As I was writing about the assumption of a long term campaign in 1st edition, it occurred to me (at least partly) why that is. The game is about the world, not the characters. That's why Gygax keeps going on about "the milieu," that's why the game is supposed to last as long as possible. Because the point is the world that everyone is building.
This is a huge contrast from the sort of game that I usually run, and learned how to run from the 3rd Edition DMG and places like Gnome Stew. The game is about the characters; when they end, when they die or their adventures come to a satisfactory conclusion, the game ends, and you start a new one.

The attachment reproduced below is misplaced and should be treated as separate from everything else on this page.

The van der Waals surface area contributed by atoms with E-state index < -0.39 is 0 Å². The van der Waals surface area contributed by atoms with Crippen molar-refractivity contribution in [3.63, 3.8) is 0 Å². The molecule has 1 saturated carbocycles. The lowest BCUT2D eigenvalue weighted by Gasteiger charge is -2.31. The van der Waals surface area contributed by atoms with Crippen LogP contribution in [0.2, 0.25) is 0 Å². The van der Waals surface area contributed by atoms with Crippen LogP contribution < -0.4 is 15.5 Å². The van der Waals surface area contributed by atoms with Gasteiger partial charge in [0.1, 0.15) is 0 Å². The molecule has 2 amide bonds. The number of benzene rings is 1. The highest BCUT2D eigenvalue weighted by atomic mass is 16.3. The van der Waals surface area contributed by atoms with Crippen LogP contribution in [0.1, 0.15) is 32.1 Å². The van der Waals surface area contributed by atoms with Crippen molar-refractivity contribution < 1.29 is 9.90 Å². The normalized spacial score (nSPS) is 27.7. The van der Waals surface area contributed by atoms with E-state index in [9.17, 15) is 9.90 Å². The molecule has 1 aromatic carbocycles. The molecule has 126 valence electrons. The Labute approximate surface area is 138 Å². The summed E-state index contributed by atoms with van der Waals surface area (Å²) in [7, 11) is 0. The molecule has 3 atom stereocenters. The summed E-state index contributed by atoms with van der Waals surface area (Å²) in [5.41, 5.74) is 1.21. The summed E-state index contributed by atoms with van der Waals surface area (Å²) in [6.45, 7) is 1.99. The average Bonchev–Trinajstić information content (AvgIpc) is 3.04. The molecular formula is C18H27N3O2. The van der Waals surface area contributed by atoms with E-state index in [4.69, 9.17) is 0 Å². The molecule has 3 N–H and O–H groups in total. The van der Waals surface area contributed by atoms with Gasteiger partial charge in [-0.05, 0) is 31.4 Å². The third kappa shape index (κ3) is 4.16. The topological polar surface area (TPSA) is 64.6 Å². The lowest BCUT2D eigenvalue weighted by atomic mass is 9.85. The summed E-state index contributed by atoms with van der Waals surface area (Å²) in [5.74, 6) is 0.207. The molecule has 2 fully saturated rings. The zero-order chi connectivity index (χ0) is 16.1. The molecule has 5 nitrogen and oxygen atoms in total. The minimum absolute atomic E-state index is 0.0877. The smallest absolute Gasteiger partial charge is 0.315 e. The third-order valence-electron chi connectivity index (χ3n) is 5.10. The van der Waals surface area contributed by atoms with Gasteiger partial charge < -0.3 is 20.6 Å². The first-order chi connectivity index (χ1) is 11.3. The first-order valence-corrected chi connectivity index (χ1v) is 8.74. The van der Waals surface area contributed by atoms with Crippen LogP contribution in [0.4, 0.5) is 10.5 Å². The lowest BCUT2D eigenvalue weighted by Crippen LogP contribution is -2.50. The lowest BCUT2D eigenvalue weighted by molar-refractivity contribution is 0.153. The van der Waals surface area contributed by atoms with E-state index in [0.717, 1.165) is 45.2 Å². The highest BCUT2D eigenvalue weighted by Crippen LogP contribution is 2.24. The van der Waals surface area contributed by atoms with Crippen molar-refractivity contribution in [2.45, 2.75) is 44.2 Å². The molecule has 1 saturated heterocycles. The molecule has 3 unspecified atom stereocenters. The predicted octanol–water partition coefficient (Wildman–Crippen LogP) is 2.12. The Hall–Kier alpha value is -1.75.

And on a slight tangent, to me, character death makes a lot more sense in a game of the prior variety than the latter. If the point of the game is the world, then one character dying just means it's the end of his particular story, and the chance to add another dimension to the setting. In a game that's about the continuing adventures of one specific group of people, there are probably other ways for them to fail, without having to deal with a character-sized hole in the campaign. Which can work, and be interesting, depending on how the characters are related and what they're doing, but it's a lot more disruptive.